The other thing is that when the flag is on the right, how you go about hitting the right type of shot to that flag? When the flag is in the front and when the flag is in different positions, what kind of shots they should be practicing to hit to win the tournament. Now it's up to them to actually execute it. But there are certain things when that flag is back on the right, a certain movement you have got to have. When the flag is on the front left, a certain movement you have got to have. And I can tell them all these things and it's up to them to digest it, and to put it into practice. And whether they have that little flare. Everybody who wins big tournaments has been granted a little flair of some type, a little spark that you cannot define.

But you have got to try and work on that and you have got to, I believe, I often said with my son -- my wife said to me one day, why did our son not become a world beater because he used to beat David Frost every single time they played. And David Frost became a wonderful golfer and multi-millionaire. Yet my son never got on the Tour yet he beat him every time they played. And so there's something there, the desire, and I think that's something that we have got to say for majors, you have got to have an animal desire. You have got to have a desire to win like an animal. Some people think they have desire and other people are hungry like a lion. With Tiger it sticks out a mile. To me it sticks out a mile.

I remember watching Jack Nicklaus play, he'd finish the round and it would be getting dark and he'd go to the practice tee and hit some balls. Arnold Palmer, you see people, they remind me of a lion in a cage. Almost to the extent and yet these great psychiatrists or psychologists always tell you, you have got to have fun, you have got to relax, man, all the champions I have seen have been uptight, uptight. Ready to pounce like a lion -- imagine telling a lion when he's going to kill his prey, relax. That prey will kill him. You have got to be ready to pounce. And I have found that with all champions I have seen. Even (Lee) Trevino, who did a lot of talking and kidding around, he got to that ball, he was a lion ready to pounce. He was a different man when he got over that ball. So there are a lot of ingredients as, you know, having been around so long, that really matter. So you have got to -- it is a lot of ingredients.

JULIUS MASON: Ladies and gentlemen, on behalf of the PGA of America I am going to let you know that I am removing the banana cream pie and the oatmeal raisin cookies because I feel motivated. I want to make sure you are too.

Q. How much has this tournament has gotten new life since they took it on the road three years ago?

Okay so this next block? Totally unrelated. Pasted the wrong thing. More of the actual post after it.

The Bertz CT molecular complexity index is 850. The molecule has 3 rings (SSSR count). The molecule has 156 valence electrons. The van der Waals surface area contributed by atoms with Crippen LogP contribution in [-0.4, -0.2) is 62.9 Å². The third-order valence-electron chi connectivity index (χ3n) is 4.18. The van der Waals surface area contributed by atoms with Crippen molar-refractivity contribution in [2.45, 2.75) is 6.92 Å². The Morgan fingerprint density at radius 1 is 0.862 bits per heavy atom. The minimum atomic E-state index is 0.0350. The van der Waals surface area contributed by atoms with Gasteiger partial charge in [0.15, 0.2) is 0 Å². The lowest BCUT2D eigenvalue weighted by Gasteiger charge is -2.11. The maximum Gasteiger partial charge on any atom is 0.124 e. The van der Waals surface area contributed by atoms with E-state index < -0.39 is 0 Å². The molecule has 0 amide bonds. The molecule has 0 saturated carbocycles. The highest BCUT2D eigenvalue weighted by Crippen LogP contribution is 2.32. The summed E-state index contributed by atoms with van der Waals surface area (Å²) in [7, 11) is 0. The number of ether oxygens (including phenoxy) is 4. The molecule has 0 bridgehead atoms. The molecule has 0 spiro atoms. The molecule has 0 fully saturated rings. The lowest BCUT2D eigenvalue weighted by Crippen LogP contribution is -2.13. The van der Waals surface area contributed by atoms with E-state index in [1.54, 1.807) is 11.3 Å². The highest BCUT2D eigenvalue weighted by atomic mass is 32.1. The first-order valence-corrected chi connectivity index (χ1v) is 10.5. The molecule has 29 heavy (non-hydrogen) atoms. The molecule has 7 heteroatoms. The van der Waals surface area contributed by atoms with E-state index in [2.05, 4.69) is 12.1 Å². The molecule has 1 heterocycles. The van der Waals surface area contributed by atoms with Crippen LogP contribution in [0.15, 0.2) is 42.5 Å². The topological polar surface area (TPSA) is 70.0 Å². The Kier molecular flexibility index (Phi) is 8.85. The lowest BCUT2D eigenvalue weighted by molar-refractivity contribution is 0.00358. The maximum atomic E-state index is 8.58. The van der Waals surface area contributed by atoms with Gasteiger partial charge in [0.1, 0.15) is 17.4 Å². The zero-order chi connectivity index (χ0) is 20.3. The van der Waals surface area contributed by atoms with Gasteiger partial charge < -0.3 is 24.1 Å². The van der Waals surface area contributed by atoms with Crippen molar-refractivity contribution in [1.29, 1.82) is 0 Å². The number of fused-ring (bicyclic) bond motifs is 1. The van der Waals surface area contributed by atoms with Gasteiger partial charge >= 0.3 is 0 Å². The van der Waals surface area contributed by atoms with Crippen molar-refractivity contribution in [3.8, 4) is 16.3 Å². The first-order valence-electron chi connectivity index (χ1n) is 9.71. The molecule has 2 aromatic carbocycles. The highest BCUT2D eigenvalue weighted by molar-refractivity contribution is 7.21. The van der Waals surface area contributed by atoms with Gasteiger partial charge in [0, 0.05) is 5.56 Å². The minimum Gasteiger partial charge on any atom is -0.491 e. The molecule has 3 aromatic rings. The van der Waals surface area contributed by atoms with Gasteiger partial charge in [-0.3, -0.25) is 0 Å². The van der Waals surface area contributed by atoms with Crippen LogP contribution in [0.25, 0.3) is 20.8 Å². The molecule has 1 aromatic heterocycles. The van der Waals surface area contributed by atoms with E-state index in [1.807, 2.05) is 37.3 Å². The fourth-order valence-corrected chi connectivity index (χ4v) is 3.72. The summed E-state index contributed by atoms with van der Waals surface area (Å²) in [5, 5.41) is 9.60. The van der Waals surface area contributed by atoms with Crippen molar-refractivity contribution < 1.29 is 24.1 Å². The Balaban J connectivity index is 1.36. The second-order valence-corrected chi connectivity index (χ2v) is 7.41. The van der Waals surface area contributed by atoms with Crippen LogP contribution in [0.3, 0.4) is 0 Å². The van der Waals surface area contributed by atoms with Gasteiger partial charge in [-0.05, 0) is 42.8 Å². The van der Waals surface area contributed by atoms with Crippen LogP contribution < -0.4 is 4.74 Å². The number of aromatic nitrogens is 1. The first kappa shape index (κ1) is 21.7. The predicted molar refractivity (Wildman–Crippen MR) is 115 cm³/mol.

GARY PLAYER: Best thing could have ever done was give it a new venue every year. So, you see, there's always an answer to improve. And you know, the Senior PGA is the oldest major championship on the Champions Tour, and I think that you owe it to the public around the country to be able to see a tournament like this. I think it was a brilliant decision, absolutely brilliant, because it was becoming very stagnant down there. They were just taking it for granted and to have all these great golf courses to go to, I mean we have gone to some super golf courses. Where are we playing next year.

JULIUS MASON: Louisville, Valhalla Golf Club.

GARY PLAYER: Never been there. You go like this.

Q. Two PGAs there. PGA of America owns it. It is okay. It lacks history.

GARY PLAYER: Well, I like to go to places that have the history, I think that's a very good idea.

Q. Do you think the Champions Tour is going to come back to the Philadelphia area on a regular basis and can you talk about the Ace Club, is that the type of facility that might be a place where the Tour might end up?

GARY PLAYER: Well, the Ace Club that we're designing at the moment right now is really a true Championship golf course. It's 7,500 yards. And this is what the owner wanted. I don't necessarily say you have got to have a golf course that long to make it a great championship golf course. But he wants it because he is a golfer and they see where golf equipment is going. He has got a good point. And as sure as I am sitting here, and you will remember what I said, I think that the golf ball is definitely going to be slowed down by officials, whether it's the USGA, the R&A or the PGA, and the USGA have been very weak, if I may say this, I have great respect for them but they have been very weak in really doing something about this ball.